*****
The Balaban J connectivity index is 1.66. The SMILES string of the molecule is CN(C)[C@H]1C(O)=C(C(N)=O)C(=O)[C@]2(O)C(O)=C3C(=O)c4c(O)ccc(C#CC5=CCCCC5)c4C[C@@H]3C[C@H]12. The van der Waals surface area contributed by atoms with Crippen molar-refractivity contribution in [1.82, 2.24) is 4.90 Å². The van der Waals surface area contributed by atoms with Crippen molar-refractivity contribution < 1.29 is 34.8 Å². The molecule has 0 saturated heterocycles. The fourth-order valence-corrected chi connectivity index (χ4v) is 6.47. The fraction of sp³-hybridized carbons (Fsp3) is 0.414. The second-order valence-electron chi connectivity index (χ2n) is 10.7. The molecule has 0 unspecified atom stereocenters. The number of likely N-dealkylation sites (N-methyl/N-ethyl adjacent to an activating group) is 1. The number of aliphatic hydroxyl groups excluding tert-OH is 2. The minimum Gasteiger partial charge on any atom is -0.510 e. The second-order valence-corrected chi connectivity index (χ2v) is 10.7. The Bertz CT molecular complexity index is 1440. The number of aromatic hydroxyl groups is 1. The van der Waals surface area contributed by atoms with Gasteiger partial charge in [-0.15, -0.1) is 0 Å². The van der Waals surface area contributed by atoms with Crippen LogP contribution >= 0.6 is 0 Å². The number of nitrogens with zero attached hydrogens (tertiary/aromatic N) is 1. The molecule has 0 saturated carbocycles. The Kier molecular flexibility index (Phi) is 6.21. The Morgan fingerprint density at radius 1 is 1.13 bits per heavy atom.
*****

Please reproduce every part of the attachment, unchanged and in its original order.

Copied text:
The Balaban J connectivity index is 1.66. The SMILES string of the molecule is CN(C)[C@H]1C(O)=C(C(N)=O)C(=O)[C@]2(O)C(O)=C3C(=O)c4c(O)ccc(C#CC5=CCCCC5)c4C[C@@H]3C[C@H]12. The van der Waals surface area contributed by atoms with Crippen molar-refractivity contribution in [1.82, 2.24) is 4.90 Å². The van der Waals surface area contributed by atoms with Crippen molar-refractivity contribution < 1.29 is 34.8 Å². The molecule has 0 saturated heterocycles. The fourth-order valence-corrected chi connectivity index (χ4v) is 6.47. The fraction of sp³-hybridized carbons (Fsp3) is 0.414. The second-order valence-electron chi connectivity index (χ2n) is 10.7. The molecule has 0 unspecified atom stereocenters. The number of likely N-dealkylation sites (N-methyl/N-ethyl adjacent to an activating group) is 1. The number of aliphatic hydroxyl groups excluding tert-OH is 2. The minimum Gasteiger partial charge on any atom is -0.510 e. The second-order valence-corrected chi connectivity index (χ2v) is 10.7. The Bertz CT molecular complexity index is 1440. The number of aromatic hydroxyl groups is 1. The van der Waals surface area contributed by atoms with Gasteiger partial charge in [-0.15, -0.1) is 0 Å². The van der Waals surface area contributed by atoms with Crippen LogP contribution >= 0.6 is 0 Å². The number of nitrogens with zero attached hydrogens (tertiary/aromatic N) is 1. The molecule has 0 saturated carbocycles. The Kier molecular flexibility index (Phi) is 6.21. The Morgan fingerprint density at radius 1 is 1.13 bits per heavy atom.